J-Ren didn’t make his debut until midseason last year for the Huskers. As a true freshman he finished his limited campaign with a record of 8-4 with three of those wins coming against the eventual 6th place finisher and All-American, Scott DelVacchio (Rutgers). He qualified for the NCAA’s but failed to make weight and wasn’t allowed to compete, which is a bit alarming. I’d have to assume with an additional year at this level he’ll have his nutrition, diet, and weight all under control. This shouldn’t be a problem for the remainder of his career. For Renteria, right now, it seems like an issue of discipline and in-match adjustments that are holding him back while he’s on the mat. With a lengthy offseason Tom, Terry, and Lee will straighten this out and will turn him into an immediate AA threat.
Austin DeSanto is a polarizing figure to say the least. For those of you who are not aware, he handed Spencer Lee his only High School loss in the state finals of their senior year. He obviously has the talent to wrestle with the best, because, well, Spencer Lee is the freaking best. But with his physical abilities comes a concerning mental aspect to his game.
DeSanto had a stellar true freshman campaign for Drexel that saw him go 29-7 with a 51% bonus rate, which is pretty damn good for a guy getting his first taste at the college level. He went 8-6 against top #25 wrestlers with 2 losses coming to Jack Mueller (Virginia) before he turned around and throttled him 16-8 in the NCAA’s. DeSanto earned a #7 seed to the dance and made it to the Quarterfinals before falling apart. He got torched by eventual 2nd place finisher Stevan Micic (Michigan), who he majored earlier in the season, before losing in suddenly victory to the eventual AA, Scott DelVacchio. Yes, the same guy Renteria beat thrice.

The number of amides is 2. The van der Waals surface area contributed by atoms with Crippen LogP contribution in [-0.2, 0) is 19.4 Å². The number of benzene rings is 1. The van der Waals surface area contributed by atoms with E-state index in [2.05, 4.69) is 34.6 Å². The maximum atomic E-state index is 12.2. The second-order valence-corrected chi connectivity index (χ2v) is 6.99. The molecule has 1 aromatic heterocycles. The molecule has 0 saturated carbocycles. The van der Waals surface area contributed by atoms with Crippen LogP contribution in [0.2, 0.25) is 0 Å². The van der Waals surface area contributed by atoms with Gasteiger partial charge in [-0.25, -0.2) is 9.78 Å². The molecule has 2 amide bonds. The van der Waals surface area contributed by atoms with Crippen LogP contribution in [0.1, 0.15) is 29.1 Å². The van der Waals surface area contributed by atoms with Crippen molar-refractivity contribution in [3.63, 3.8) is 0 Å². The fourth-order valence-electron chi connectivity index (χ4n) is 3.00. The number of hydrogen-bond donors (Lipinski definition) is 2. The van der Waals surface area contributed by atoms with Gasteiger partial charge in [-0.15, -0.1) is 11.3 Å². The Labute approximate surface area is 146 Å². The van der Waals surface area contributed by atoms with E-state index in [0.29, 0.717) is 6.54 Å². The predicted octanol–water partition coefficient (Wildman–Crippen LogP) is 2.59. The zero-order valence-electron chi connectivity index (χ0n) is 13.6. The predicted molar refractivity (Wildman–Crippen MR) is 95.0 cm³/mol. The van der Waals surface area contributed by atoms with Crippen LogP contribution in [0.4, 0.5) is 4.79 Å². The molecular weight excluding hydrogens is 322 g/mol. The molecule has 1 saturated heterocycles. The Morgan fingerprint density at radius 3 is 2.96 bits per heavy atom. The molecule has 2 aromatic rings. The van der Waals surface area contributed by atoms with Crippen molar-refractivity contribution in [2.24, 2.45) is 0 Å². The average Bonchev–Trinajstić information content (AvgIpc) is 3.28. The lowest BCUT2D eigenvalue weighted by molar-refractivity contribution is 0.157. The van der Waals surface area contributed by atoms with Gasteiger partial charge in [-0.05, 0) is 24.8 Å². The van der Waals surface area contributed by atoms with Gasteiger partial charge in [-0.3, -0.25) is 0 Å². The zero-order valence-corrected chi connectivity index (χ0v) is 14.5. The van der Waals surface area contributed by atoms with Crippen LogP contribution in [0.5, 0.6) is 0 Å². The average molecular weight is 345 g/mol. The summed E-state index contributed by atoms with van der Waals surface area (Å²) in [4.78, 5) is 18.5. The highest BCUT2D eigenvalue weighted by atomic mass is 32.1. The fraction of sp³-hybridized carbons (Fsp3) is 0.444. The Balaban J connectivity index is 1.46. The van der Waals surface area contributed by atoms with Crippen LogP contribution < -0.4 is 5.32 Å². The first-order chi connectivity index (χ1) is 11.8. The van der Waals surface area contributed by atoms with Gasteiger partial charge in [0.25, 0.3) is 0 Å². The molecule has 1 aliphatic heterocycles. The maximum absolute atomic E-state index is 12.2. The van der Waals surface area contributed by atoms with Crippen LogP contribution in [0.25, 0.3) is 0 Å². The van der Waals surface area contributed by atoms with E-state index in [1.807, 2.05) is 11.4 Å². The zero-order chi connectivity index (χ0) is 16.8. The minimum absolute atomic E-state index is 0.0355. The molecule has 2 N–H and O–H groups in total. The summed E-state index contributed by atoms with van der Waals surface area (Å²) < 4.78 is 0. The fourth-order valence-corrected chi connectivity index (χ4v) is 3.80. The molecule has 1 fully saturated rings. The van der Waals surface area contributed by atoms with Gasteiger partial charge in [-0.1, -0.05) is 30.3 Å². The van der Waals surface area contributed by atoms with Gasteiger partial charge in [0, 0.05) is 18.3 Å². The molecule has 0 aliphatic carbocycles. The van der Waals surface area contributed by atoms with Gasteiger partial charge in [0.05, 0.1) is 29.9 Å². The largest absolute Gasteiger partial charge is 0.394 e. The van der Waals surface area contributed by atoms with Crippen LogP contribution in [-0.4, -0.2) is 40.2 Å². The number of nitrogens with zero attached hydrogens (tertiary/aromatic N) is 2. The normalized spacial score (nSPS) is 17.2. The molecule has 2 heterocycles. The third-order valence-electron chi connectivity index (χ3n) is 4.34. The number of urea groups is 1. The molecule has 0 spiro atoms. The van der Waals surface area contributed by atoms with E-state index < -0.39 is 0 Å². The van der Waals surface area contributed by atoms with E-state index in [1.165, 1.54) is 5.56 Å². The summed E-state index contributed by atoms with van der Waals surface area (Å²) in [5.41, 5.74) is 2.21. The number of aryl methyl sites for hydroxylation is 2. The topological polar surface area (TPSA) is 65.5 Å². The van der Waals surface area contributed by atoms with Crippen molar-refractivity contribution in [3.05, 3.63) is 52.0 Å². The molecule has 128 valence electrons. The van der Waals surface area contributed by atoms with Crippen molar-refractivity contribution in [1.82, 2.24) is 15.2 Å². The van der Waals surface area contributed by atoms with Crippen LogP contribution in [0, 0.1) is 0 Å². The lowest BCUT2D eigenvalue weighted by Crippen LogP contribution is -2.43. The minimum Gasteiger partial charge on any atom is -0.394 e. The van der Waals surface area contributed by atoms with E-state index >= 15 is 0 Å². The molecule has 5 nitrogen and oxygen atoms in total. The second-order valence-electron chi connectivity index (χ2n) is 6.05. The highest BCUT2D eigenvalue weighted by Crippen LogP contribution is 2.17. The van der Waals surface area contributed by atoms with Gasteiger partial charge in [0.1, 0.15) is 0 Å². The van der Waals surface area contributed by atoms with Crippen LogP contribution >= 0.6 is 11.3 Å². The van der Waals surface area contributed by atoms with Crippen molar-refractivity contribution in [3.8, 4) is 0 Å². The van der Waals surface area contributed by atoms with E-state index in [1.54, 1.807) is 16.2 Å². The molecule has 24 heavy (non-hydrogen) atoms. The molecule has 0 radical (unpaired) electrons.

As I mentioned, it’s the mental aspect that raises some questions. In his beat down by the hands of Micic, he went off the hook at the end of the match and channeled his best MMA and combo’d a cartwheel kick into an arm bar as time expired. It was a cheap, illegal, and enormously dumb move. One that has earned him the ire from much of the wrestling community and justifiably so.
Even the Bad Boys (Tom and Terry Brands) won’t and don’t approve of that sort of behavior. They never object to beating the shit out our opponents or even Thomas Gilman-esque tough talking, but they want it done legally. I have a feeling this won’t be an issue going forward because DeSanto knows that he’s more than likely on short leash, especially with the other 133-pounders on this roster.